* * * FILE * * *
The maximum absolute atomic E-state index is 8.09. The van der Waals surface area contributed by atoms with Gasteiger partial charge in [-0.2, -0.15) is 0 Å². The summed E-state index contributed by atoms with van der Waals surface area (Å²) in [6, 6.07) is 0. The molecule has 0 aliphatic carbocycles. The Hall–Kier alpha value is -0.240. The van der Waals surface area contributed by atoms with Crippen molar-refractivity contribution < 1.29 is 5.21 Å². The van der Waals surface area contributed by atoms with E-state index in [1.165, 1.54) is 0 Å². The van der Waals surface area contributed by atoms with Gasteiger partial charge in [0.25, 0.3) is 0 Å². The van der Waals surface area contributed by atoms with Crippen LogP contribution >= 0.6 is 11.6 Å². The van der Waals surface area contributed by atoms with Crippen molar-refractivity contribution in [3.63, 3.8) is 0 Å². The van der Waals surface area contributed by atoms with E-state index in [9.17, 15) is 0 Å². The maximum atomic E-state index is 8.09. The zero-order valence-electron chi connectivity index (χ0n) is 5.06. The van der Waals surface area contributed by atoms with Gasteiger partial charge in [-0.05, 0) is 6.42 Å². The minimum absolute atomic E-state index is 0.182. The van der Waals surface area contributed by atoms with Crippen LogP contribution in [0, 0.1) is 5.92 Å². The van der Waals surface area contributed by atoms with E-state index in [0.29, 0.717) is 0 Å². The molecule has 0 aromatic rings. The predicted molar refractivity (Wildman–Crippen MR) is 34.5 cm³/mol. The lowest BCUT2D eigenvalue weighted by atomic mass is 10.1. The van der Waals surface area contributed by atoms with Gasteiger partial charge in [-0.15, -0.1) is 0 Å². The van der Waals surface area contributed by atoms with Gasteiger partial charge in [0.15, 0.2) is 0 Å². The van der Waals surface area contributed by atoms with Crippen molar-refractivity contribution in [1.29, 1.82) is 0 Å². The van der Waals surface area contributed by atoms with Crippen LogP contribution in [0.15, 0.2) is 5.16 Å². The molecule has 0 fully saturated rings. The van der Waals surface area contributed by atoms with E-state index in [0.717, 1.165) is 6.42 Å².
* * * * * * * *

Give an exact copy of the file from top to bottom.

The maximum absolute atomic E-state index is 8.09. The van der Waals surface area contributed by atoms with Gasteiger partial charge in [-0.2, -0.15) is 0 Å². The summed E-state index contributed by atoms with van der Waals surface area (Å²) in [6, 6.07) is 0. The molecule has 0 aliphatic carbocycles. The Hall–Kier alpha value is -0.240. The van der Waals surface area contributed by atoms with Crippen molar-refractivity contribution < 1.29 is 5.21 Å². The van der Waals surface area contributed by atoms with E-state index in [1.165, 1.54) is 0 Å². The van der Waals surface area contributed by atoms with Gasteiger partial charge in [0.25, 0.3) is 0 Å². The van der Waals surface area contributed by atoms with Crippen LogP contribution >= 0.6 is 11.6 Å². The van der Waals surface area contributed by atoms with Crippen molar-refractivity contribution in [3.63, 3.8) is 0 Å². The van der Waals surface area contributed by atoms with E-state index in [9.17, 15) is 0 Å². The maximum atomic E-state index is 8.09. The zero-order valence-electron chi connectivity index (χ0n) is 5.06. The van der Waals surface area contributed by atoms with Gasteiger partial charge in [-0.05, 0) is 6.42 Å². The minimum absolute atomic E-state index is 0.182. The van der Waals surface area contributed by atoms with Crippen LogP contribution in [0, 0.1) is 5.92 Å². The van der Waals surface area contributed by atoms with E-state index in [0.29, 0.717) is 0 Å². The molecule has 0 aromatic rings. The predicted molar refractivity (Wildman–Crippen MR) is 34.5 cm³/mol. The lowest BCUT2D eigenvalue weighted by atomic mass is 10.1. The van der Waals surface area contributed by atoms with Gasteiger partial charge in [-0.15, -0.1) is 0 Å². The van der Waals surface area contributed by atoms with Gasteiger partial charge in [0.15, 0.2) is 0 Å². The van der Waals surface area contributed by atoms with Crippen molar-refractivity contribution in [1.29, 1.82) is 0 Å². The van der Waals surface area contributed by atoms with Crippen LogP contribution in [0.15, 0.2) is 5.16 Å². The molecule has 0 fully saturated rings. The van der Waals surface area contributed by atoms with E-state index in [0.717, 1.165) is 6.42 Å².